• Talk about the things you'd like to cover in the session, but don't be afraid to go "off script." If you've jotted down some things you want to talk about, feel free to share a loose agenda with your therapist so you're both on the same page with what you want to talk about. At the same time, though, don't worry if you stray from your plan. "During sessions, sharing what's coming up for you or where your mind goes isn't random," says certified art therapist Jackie Tassiello, ATR-BC, LCAT. "Letting your therapist know your thoughts, memories, or associations during sessions can be a gateway to more self-awareness."
  • Ask questions. "If your therapist is saying things you don't understand, ask for clarification," says psychotherapist Keischa Pruden, LCMHCS, LCAS, CCS. "Therapists can often fall into 'clinical speak' without realizing it. Asking for clarification can be their signal to simplify their explanations."
  • Don't stress about what the therapist is thinking. "If you notice in your day-to-day life that you tend to hold back your emotions in order to not burden people with your feelings, therapy is an excellent place to give yourself permission to feel and express any and all emotions that show up," says somatic therapist Victoria Smith, LCSW. Know that your therapist will not feel burdened by you, no matter how heavy the topics or how big your emotions. "Therapists do the work they do so that people can feel safe and supported" to fully feel their emotions, Smith explains. On the same note, it's natural to want to avoid sharing certain details or experiences with your therapist for fear of being judged. Remember that this is a judgment-free zone, and there's no need to try to appear perfect to your therapist. They're here to help you through the very issues that you're nervous about sharing.
Reflecting on Your Therapy Session
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Reflecting on Your Therapy Session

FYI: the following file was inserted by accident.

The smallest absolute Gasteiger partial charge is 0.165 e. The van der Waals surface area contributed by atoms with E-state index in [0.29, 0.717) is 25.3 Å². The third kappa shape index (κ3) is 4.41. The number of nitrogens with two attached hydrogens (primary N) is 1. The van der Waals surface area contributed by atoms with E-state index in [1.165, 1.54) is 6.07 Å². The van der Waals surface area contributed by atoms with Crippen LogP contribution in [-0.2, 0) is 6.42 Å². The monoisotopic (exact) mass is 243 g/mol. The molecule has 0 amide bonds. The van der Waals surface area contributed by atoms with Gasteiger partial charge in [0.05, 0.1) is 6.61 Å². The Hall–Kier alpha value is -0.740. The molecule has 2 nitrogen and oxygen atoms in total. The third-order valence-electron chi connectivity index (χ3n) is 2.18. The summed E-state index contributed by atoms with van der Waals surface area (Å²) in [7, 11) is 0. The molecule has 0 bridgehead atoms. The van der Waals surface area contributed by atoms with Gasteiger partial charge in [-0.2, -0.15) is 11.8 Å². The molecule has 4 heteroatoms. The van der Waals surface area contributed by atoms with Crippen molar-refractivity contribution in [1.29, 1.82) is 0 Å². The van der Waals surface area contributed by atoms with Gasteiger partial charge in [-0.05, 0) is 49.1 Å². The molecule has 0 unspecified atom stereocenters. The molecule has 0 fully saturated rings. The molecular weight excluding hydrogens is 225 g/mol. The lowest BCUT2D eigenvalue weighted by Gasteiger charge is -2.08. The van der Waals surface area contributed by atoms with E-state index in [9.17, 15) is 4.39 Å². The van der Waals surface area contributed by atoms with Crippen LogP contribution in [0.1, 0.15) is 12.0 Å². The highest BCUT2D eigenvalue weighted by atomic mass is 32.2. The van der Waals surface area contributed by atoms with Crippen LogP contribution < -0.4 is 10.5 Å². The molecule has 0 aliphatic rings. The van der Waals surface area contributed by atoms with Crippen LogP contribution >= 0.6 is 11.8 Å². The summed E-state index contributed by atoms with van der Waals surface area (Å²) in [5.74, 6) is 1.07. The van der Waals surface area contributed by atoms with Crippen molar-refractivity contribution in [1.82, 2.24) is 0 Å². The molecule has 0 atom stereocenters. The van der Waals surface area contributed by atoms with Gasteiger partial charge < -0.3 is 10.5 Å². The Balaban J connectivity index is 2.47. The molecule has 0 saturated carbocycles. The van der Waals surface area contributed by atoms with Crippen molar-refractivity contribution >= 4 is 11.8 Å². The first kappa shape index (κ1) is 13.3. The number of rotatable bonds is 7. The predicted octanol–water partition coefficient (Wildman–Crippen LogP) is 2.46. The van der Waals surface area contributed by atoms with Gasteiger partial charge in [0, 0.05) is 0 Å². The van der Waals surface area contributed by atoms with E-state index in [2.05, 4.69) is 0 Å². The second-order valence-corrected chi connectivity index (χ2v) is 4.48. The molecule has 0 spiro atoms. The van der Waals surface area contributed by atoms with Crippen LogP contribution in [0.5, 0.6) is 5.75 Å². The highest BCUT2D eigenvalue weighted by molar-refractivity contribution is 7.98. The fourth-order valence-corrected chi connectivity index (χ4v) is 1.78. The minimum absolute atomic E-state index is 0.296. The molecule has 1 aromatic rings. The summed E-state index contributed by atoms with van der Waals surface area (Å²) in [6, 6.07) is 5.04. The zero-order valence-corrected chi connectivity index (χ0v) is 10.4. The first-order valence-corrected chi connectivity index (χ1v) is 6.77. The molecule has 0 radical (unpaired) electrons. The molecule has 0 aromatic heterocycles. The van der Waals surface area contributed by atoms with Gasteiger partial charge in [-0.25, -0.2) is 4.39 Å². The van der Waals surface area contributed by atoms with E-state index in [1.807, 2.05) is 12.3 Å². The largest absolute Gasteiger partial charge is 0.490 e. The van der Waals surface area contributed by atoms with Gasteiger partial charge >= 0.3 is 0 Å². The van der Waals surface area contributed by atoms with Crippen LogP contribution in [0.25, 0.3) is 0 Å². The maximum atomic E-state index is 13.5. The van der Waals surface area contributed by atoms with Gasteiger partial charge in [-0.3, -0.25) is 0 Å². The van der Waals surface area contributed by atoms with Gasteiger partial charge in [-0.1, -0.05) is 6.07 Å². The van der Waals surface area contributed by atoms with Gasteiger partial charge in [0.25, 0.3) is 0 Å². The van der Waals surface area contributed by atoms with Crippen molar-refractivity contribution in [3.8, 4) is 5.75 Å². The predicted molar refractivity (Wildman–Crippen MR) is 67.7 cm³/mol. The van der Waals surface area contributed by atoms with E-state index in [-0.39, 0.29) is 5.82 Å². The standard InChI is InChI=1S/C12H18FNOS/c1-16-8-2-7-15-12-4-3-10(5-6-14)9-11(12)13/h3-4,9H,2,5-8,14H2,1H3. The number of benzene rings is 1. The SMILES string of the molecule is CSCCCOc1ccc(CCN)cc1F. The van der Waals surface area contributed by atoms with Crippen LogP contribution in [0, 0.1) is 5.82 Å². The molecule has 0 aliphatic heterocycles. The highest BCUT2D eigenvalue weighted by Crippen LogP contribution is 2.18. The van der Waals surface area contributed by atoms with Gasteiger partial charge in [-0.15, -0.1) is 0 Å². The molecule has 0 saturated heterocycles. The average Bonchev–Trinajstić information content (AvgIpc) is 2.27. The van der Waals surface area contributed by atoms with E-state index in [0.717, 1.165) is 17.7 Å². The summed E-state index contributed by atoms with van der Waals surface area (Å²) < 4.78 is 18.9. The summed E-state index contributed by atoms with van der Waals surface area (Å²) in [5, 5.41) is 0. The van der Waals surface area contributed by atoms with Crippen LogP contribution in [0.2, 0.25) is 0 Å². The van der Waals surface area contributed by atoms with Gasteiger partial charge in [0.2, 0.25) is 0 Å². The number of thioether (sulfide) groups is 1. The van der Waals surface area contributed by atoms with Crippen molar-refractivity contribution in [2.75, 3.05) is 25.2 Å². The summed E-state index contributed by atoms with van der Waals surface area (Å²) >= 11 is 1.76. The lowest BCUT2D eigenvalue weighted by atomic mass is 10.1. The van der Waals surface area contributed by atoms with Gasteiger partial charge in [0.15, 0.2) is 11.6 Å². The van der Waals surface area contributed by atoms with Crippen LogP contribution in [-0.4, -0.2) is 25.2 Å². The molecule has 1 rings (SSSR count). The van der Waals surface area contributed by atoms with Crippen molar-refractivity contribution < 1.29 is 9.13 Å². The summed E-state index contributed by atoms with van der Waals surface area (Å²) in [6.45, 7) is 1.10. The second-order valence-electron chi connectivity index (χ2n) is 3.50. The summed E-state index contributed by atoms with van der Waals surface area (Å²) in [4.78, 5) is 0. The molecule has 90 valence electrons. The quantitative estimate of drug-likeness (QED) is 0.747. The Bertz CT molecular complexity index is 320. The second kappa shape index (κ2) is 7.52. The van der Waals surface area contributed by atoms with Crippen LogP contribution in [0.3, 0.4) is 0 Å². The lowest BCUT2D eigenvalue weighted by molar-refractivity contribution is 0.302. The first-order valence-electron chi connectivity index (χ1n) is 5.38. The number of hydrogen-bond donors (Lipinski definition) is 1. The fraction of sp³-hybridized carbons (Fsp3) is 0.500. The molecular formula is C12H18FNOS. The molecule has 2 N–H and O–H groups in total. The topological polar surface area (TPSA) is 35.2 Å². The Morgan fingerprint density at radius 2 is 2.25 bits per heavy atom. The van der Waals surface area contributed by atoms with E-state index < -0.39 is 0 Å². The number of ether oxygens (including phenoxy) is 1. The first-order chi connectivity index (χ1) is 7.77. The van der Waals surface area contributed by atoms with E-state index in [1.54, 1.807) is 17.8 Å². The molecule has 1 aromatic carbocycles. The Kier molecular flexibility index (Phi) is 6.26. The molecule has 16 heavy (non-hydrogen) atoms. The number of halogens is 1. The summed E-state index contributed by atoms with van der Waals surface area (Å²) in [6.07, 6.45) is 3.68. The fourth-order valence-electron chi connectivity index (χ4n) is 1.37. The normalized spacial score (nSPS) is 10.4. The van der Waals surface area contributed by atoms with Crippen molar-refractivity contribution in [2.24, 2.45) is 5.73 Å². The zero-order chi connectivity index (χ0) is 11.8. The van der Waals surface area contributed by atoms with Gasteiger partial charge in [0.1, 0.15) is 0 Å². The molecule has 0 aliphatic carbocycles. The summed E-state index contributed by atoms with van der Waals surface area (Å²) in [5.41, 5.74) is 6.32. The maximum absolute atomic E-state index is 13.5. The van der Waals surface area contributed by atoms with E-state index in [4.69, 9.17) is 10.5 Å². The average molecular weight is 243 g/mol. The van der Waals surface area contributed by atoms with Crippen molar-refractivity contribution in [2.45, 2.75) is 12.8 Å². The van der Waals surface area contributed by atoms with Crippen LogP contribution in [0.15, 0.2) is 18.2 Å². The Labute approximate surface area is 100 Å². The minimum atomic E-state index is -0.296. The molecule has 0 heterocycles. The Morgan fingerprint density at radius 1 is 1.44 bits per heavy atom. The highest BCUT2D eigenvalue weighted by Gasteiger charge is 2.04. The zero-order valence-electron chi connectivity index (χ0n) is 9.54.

• Reflect on the appointment. Right after your session, give yourself a couple of minutes to "let it marinate," Walker says. "What was helpful? Did it bring up other questions?" Take a few minutes to write down any reflections or takeaways, either in a journal or in a note on your phone.
  • Do your homework. Your therapist might give you some "homework" to complete before your next session. Do your best to finish it and to be honest about your experience, including if you didn't get to the task. "It's not always fun or easy to complete these assignments, but they're helpful because they help clients apply what they've learned in sessions to their everyday lives," Harris says.
  • If you think your therapist may not be a good fit, talk to them about it. Many of the experts here recommended giving honest feedback to your therapist when something is or isn't working. Meaning, if something about the process isn't working for you, it's best to bring it up. Above all, avoid abruptly stopping therapy, says therapist Zahara Williams, LCSW-S. Instead, she advises "talking to your therapist so they can pivot their approach or refer you to someone who may be a better fit."
  • Keep a consistent schedule. This is especially important if you've just started seeing a new therapist, Jefferson says. "If you're inconsistent with appointments, it's hard for a therapist to accurately assess progress," she explains. "If there's a reason consistency is a problem, being honest with your therapist is a great option to think of ways to help." Most therapists recommend weekly or biweekly sessions to start — and there's a reason for that. Psychologist Pauline Yeghnazar Peck, PhD, MMFT, compared it to working on physical fitness. "Would personal training work if you only attended once a month?" she says. "As difficult as it can be, committing to a consistent weekly or biweekly time will help you get the most out of your investment in yourself."
  • Know that therapy takes time. Therapy is a marathon, not a sprint, Pruden says. "Many therapeutic techniques take time to be effective," she explains. "Give therapy and your therapist some time for change to occur." The "timeline" for therapy can vary from a few months to years, and you can always ask your therapist if you're wondering how long you can expect to be in this process.